• Review the maximum payment clauses in the financial assistance agreement to ensure reductions to the maximum payment do not need to be made. As services rendered may have decreased and, therefore the professional collections and associated operating expenses (i.e., provider compensation, benefits, overhead, etc.) as well, the maximum payment amount may no longer be operationally feasible or make sense.
    • Negotiate limits to subsidy payments, reductions to subsidy payments during a to-be-defined COVID-19 period, or removal of reconciliation provisions entirely or for a defined time period. If there has been a decrease in physician services and collections, subsidy payments made to contracted providers may be too high. Additionally, the volatility of the healthcare environment may lead to challenging reconciliations.
    • If a reconciliation under the financial assistance agreement will continue, additional considerations include the following:
        • The COVID-19 time period and the length of time of the professional collections delay should be evaluated over the course of the agreement. The potential reduction in professional collections generated (as a result of a decrease in the amount of services provided) may not be fully realized by the parties to the agreement until several months following the COVID-19 period. As such, consideration should be given as to the most appropriate reconciliation time period.
        • Medicare relief payments and forgivable amounts the practice received under the Paycheck Protection Program should be included in the reconciliation under the agreement. As these payments represent a source of income for the practice and will be used to offset certain expenses, the amount of the payments should be summed with professional collections generated by the practice for services rendered.
  1. Under a PSA where a hospital bills and collects for physician professional services rendered, a practice might request reimbursement of amounts received by the hospital under Medicare relief programs. While the PSA may call for payment to the practice on either a compensation per wRVU or a professional collections per wRVU basis, the Medicare payment the hospital receives under relief payment programs is predicated via physician services provided under the PSA to Medicare patients. As such, it may be reasoned that the hospital may have received an amount from a Medicare relief program, a portion of which could be paid to the practice. The payment received under the Medicare relief program would proxy or estimate the amounts received by the practice for Medicare patients if the practice were not in the PSA with the hospital. Consider the following items for adjustments related to PSAs:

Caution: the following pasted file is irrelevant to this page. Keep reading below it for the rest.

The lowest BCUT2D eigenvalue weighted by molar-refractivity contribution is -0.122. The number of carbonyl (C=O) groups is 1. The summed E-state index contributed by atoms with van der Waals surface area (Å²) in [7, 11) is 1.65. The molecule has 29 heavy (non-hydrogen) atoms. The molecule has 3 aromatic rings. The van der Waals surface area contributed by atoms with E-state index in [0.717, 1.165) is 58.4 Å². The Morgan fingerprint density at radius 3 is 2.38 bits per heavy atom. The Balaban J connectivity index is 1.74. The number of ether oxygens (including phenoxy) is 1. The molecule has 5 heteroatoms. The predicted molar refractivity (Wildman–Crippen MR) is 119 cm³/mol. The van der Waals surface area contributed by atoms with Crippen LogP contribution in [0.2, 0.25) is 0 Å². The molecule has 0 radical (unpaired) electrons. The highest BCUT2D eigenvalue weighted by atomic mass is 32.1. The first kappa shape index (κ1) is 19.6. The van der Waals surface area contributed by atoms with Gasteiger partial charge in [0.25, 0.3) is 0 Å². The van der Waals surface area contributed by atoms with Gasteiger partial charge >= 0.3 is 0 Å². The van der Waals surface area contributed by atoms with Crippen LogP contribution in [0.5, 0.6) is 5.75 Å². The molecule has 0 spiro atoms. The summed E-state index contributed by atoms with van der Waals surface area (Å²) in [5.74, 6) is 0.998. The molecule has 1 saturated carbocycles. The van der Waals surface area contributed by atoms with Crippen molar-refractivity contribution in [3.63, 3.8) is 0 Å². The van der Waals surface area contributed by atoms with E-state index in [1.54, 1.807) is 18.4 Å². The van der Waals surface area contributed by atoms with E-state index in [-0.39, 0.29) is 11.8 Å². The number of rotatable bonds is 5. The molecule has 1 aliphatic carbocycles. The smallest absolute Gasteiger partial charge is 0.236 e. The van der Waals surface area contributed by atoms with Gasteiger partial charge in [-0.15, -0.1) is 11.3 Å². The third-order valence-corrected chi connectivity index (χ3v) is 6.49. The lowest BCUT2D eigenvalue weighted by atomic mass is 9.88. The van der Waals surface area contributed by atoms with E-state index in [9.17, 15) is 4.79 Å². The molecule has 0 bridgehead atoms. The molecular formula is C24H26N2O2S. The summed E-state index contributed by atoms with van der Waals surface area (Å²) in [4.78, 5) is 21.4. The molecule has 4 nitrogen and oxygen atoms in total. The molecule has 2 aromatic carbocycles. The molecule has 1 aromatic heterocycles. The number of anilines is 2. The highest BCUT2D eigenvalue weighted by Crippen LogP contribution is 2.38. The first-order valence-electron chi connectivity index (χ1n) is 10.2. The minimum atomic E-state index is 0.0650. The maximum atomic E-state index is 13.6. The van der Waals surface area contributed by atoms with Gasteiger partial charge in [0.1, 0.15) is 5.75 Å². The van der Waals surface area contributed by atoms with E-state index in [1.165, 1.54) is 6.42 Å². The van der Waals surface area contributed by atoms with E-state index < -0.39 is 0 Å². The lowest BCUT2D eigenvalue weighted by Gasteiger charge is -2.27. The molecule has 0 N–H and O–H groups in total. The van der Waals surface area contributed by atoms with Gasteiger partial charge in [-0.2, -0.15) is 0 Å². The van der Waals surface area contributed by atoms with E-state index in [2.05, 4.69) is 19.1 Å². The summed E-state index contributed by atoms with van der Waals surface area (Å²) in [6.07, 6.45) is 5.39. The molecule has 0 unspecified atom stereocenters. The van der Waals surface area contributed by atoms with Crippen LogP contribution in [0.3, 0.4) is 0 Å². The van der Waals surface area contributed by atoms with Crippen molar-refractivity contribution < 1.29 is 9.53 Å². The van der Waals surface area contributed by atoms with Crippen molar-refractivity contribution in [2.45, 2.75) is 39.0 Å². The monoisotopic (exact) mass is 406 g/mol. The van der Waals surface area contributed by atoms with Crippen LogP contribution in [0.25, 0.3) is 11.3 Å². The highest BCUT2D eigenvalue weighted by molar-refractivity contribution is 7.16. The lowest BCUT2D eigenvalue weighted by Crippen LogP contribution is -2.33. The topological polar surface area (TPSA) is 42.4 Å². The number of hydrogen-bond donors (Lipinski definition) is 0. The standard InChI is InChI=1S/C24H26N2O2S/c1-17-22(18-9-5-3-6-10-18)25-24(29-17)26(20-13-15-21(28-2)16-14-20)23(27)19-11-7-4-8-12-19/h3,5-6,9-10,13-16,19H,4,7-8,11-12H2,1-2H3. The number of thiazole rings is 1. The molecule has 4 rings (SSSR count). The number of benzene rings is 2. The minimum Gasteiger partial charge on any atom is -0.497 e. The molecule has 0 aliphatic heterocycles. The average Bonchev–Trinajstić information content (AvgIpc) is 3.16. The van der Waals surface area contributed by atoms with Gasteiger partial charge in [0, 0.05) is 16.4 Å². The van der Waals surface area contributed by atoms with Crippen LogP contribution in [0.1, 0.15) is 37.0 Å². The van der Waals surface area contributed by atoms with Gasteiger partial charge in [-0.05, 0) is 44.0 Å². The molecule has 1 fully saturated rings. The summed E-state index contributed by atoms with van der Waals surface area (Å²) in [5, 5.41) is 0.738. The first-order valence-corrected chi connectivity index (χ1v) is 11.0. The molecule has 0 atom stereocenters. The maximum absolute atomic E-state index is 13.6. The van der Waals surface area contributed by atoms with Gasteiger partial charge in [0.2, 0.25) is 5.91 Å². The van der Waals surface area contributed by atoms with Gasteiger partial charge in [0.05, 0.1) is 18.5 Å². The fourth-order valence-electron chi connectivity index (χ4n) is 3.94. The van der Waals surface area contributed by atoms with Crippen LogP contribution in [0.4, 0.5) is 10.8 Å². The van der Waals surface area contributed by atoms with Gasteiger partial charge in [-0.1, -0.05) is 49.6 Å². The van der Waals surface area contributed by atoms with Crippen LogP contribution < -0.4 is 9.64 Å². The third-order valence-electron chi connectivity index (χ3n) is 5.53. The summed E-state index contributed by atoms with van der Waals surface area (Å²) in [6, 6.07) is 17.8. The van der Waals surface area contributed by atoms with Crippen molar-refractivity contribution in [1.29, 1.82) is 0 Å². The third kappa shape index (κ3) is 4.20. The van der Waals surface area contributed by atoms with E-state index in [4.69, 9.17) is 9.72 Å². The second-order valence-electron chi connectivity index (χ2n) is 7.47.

• The hospital may estimate the payment amount to the practice using the total annual PSA payment data, Medicare payer mix, and the 6.2% factor used by CMS in its calculation of Medicare relief payments. Notably, the Medicare payer mix is important to this estimate, as Medicare relief payments represent 6.2% of Medicare payments originating from the Medicare Administrative Contractor to that TIN during 2019. Therefore, Medicare Advantage payments should not be included in this calculation.
    • The hospital should also consider any additional obligations that may be attached to Medicare relief funds paid to the practice. The hospital may want to incorporate certain requirements or provisions for the amount to be passed through to the practice. Notably, hospitals and health systems should work alongside their legal counsel with respect to the calculation of shared Medicare relief payments and any established requirements or provisions related to amounts passed through to the practice.

In evaluating these considerations for physician employment agreements, financial assistance agreements, and PSAs, it is important to prioritize financial feasibility. Execution of changes to compensation plans will require executive leadership to evaluate the stability of the provider staff and financial implications, but also account for regulatory risk. Implementing an approach without regard to fair market value and commercial reasonableness could result in potential exposure to regulatory scrutiny.

Executive leadership should pay strict and careful attention to the application of the Stark blanket waivers.  The Stark blanket waivers do not eliminate all Stark Law requirements, as some have purported. Further, the OIG has not echoed all of the Stark blanket waivers.  These blanket waivers are another way CMS is giving providers more freedom and flexibility as the COVID-19 pandemic continues. Similar to other Section 1135 waivers issued in response to the COVID-19 public health emergency, the Stark blanket waivers will terminate at the end of the public health emergency.  As such, executive leadership making use of Stark blanket waivers for specific arrangements should prepare policies and procedures for unwinding these arrangements once the public health emergency ends.  The current market conditions brought on by COVID-19 are unprecedented in scope, which makes a fair market value comparison difficult. Selection of an approach for your medical staff will require careful financial, operational, and legal analysis.

If you have additional questions related to physician compensation, or need clarity on the latest COVID-19 guidance, visit our COVID-19 hub, or contact one of our PYA executives below at (800) 270-9629.